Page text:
Dense hilum sign

Case contributed by Dr Ian Bickle

Presentation

New wheeze and one episode of hemoptysis associated with shortness of breath. Former smoker, smoked for 30 years. Currently on oral antibiotics. Infection or other cause?

Patient Data

Age: 70 years
Gender: Female
X-ray

The left hilum is dense.

Heart size normal. Lungs clear.

CT

5.2 cm left hilar soft tissue mass infiltrating the mediastinal fat and encroaching on the esophagus, surrounding the left main bronchus bifurcation and narrowing the LUL and LLL bronchi emanating from it, and surrounding and narrowing many left pulmonary artery branches.

No adenopathy. No metastases.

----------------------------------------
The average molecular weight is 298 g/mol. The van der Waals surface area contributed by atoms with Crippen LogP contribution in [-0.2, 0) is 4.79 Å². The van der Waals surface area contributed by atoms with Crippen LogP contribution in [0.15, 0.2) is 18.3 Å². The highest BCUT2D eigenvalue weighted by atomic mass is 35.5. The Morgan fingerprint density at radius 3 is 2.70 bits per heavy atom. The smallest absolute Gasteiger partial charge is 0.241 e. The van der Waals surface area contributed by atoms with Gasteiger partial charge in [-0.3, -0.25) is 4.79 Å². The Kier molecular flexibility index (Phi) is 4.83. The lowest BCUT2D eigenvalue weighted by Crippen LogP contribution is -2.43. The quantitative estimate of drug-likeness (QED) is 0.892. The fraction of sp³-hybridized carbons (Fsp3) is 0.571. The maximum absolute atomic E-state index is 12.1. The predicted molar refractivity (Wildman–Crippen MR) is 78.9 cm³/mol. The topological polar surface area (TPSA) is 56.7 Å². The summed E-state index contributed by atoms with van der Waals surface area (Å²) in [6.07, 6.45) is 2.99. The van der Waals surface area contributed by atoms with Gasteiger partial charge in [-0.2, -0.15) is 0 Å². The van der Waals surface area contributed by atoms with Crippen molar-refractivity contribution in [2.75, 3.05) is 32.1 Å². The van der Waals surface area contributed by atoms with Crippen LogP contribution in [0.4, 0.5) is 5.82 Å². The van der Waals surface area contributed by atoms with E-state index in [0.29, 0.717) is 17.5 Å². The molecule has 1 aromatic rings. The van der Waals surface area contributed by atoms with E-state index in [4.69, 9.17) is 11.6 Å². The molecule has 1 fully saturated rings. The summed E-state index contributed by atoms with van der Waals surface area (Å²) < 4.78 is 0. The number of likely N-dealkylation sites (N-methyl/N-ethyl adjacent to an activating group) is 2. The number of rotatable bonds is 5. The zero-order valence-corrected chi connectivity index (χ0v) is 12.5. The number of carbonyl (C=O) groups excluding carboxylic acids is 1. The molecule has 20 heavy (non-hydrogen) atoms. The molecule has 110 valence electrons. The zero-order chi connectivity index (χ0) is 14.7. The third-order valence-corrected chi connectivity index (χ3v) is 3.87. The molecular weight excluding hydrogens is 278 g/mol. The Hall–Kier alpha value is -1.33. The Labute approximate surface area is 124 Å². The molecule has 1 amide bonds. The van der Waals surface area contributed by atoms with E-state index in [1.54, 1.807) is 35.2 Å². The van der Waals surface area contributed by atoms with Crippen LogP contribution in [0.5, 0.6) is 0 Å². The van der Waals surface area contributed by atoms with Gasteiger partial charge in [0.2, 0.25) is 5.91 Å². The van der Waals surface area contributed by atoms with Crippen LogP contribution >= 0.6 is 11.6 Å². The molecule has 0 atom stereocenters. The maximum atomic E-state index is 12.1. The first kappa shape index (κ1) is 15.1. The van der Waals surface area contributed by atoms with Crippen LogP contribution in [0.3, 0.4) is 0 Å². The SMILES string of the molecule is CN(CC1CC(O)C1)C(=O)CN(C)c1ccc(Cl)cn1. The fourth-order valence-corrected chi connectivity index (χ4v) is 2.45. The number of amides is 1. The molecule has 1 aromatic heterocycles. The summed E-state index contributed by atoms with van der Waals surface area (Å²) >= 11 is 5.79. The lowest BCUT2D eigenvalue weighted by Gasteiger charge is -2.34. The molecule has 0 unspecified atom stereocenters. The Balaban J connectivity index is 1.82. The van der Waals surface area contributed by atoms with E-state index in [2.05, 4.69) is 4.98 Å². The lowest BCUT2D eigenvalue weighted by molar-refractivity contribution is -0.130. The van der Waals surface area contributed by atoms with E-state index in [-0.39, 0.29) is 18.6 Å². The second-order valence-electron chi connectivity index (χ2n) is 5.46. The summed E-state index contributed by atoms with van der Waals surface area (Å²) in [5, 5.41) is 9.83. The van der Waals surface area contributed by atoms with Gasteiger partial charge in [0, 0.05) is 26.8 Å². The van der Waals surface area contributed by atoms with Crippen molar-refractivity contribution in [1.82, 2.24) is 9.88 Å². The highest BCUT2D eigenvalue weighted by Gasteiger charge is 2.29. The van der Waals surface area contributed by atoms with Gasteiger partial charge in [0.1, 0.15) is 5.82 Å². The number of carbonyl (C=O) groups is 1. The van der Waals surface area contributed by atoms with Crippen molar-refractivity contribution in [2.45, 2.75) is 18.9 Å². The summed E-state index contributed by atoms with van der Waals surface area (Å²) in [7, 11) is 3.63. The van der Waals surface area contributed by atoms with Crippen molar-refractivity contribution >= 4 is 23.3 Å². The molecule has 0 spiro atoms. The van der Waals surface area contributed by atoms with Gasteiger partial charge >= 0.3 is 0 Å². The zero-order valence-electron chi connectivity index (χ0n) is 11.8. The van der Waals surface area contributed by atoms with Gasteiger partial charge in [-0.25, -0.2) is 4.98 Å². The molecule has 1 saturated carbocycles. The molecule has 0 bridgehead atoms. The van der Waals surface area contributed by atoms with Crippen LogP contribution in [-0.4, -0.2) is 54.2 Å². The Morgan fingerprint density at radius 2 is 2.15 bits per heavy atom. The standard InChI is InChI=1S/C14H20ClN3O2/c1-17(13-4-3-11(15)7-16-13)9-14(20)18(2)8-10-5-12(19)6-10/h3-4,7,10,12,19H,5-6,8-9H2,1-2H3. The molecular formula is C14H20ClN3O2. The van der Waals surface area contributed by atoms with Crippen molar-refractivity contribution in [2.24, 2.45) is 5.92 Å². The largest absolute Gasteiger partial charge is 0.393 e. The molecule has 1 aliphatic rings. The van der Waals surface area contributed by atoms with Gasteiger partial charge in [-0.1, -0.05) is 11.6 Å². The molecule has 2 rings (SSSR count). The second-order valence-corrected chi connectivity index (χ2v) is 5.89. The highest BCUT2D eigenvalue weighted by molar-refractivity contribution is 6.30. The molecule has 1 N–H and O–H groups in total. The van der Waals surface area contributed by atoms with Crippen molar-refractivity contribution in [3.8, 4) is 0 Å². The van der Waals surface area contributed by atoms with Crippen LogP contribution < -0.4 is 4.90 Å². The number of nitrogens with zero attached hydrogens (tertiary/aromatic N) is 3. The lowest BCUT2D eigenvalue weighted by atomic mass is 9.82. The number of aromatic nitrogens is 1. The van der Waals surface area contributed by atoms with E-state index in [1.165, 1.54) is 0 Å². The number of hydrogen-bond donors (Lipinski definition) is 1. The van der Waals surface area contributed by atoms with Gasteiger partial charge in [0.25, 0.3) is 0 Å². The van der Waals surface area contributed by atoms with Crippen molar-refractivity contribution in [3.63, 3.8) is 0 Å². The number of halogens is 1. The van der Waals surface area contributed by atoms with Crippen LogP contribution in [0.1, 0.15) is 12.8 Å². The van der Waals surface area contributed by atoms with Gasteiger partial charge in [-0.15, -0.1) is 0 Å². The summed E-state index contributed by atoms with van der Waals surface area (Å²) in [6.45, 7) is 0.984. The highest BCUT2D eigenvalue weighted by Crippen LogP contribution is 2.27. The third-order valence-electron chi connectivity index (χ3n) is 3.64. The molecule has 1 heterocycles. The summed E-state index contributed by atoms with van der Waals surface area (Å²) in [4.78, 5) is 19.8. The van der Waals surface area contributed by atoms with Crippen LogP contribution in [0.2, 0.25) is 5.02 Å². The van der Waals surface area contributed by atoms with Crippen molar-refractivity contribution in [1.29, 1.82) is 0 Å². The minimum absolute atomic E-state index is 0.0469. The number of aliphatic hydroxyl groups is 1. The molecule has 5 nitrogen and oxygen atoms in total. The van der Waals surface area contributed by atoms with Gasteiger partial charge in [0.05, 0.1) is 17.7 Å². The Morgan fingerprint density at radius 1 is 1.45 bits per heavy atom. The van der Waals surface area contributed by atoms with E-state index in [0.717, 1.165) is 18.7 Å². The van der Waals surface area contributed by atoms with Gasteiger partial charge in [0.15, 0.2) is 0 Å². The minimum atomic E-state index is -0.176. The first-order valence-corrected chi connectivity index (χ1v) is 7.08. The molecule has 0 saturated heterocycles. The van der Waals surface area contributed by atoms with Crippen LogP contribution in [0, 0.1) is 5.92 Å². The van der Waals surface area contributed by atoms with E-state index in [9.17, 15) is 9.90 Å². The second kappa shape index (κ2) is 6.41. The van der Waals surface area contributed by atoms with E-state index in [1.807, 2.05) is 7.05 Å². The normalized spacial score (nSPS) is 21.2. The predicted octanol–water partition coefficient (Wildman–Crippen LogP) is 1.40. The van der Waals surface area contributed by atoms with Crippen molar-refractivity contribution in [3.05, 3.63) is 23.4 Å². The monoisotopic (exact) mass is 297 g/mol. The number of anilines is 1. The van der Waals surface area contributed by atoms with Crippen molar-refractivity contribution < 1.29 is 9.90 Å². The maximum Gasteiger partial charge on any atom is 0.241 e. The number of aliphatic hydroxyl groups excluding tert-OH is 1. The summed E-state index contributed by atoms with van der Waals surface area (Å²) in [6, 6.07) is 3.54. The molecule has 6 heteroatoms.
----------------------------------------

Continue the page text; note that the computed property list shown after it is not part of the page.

Fatty liver. 34 mm left renal angiomyolipoma.

Case Discussion

A good plain radiograph to assess the skill of a reporter, not least when reporting high volumes of radiographs per hour as is typical in professional practice rather than professional exams.

This was a T4 lung cancer, so advanced in local staging but easily missable in a stack of 500 unreported plain radiographs.

The hilum is a review area for a reason: it can be very tricky.

The contemporary radiologist should act with prudence, separating potentially concerning radiographs requiring CT and not flooding the CT scanner with endless unnecessary investigations with all that it entails in terms of radiation exposure, anxiety to the patient, practical inconvenience, and cost. 

I use this in a fellowship rapid reporting or viva exam every time.

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